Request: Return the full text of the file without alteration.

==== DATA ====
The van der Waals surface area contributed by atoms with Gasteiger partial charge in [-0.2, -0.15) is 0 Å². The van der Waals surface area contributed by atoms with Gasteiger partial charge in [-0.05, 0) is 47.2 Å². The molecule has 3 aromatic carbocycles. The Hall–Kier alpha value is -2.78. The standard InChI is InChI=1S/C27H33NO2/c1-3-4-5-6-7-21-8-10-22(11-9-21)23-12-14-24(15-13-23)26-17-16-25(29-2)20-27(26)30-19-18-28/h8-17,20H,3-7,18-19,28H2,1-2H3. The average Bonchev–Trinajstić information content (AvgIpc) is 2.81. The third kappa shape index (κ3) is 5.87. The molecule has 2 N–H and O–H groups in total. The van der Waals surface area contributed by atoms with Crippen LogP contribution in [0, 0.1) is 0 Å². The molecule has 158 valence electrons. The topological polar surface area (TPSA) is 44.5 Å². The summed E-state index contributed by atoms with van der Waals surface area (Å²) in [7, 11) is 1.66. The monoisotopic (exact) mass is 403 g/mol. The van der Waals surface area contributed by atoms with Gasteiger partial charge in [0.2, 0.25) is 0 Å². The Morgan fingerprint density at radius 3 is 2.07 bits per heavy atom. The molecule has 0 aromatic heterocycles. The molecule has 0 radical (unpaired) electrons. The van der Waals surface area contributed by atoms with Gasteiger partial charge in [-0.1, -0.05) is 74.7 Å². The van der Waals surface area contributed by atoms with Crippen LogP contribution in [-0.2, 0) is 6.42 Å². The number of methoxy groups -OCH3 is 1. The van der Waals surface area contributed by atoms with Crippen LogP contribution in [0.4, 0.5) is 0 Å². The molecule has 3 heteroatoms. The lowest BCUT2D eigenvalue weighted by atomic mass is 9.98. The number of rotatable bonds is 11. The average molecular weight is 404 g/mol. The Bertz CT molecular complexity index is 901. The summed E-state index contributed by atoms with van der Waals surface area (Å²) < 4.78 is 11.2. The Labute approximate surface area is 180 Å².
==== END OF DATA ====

The van der Waals surface area contributed by atoms with Gasteiger partial charge in [-0.2, -0.15) is 0 Å². The van der Waals surface area contributed by atoms with Gasteiger partial charge in [-0.05, 0) is 47.2 Å². The molecule has 3 aromatic carbocycles. The Hall–Kier alpha value is -2.78. The standard InChI is InChI=1S/C27H33NO2/c1-3-4-5-6-7-21-8-10-22(11-9-21)23-12-14-24(15-13-23)26-17-16-25(29-2)20-27(26)30-19-18-28/h8-17,20H,3-7,18-19,28H2,1-2H3. The average Bonchev–Trinajstić information content (AvgIpc) is 2.81. The third kappa shape index (κ3) is 5.87. The molecule has 2 N–H and O–H groups in total. The van der Waals surface area contributed by atoms with Crippen LogP contribution in [0, 0.1) is 0 Å². The molecule has 158 valence electrons. The topological polar surface area (TPSA) is 44.5 Å². The summed E-state index contributed by atoms with van der Waals surface area (Å²) in [7, 11) is 1.66. The monoisotopic (exact) mass is 403 g/mol. The van der Waals surface area contributed by atoms with Gasteiger partial charge in [0.2, 0.25) is 0 Å². The Morgan fingerprint density at radius 3 is 2.07 bits per heavy atom. The molecule has 0 aromatic heterocycles. The molecule has 0 radical (unpaired) electrons. The van der Waals surface area contributed by atoms with Gasteiger partial charge in [-0.1, -0.05) is 74.7 Å². The van der Waals surface area contributed by atoms with Crippen LogP contribution in [-0.2, 0) is 6.42 Å². The number of methoxy groups -OCH3 is 1. The van der Waals surface area contributed by atoms with Crippen LogP contribution in [0.4, 0.5) is 0 Å². The molecule has 3 heteroatoms. The lowest BCUT2D eigenvalue weighted by atomic mass is 9.98. The number of rotatable bonds is 11. The average molecular weight is 404 g/mol. The Bertz CT molecular complexity index is 901. The summed E-state index contributed by atoms with van der Waals surface area (Å²) < 4.78 is 11.2. The Labute approximate surface area is 180 Å².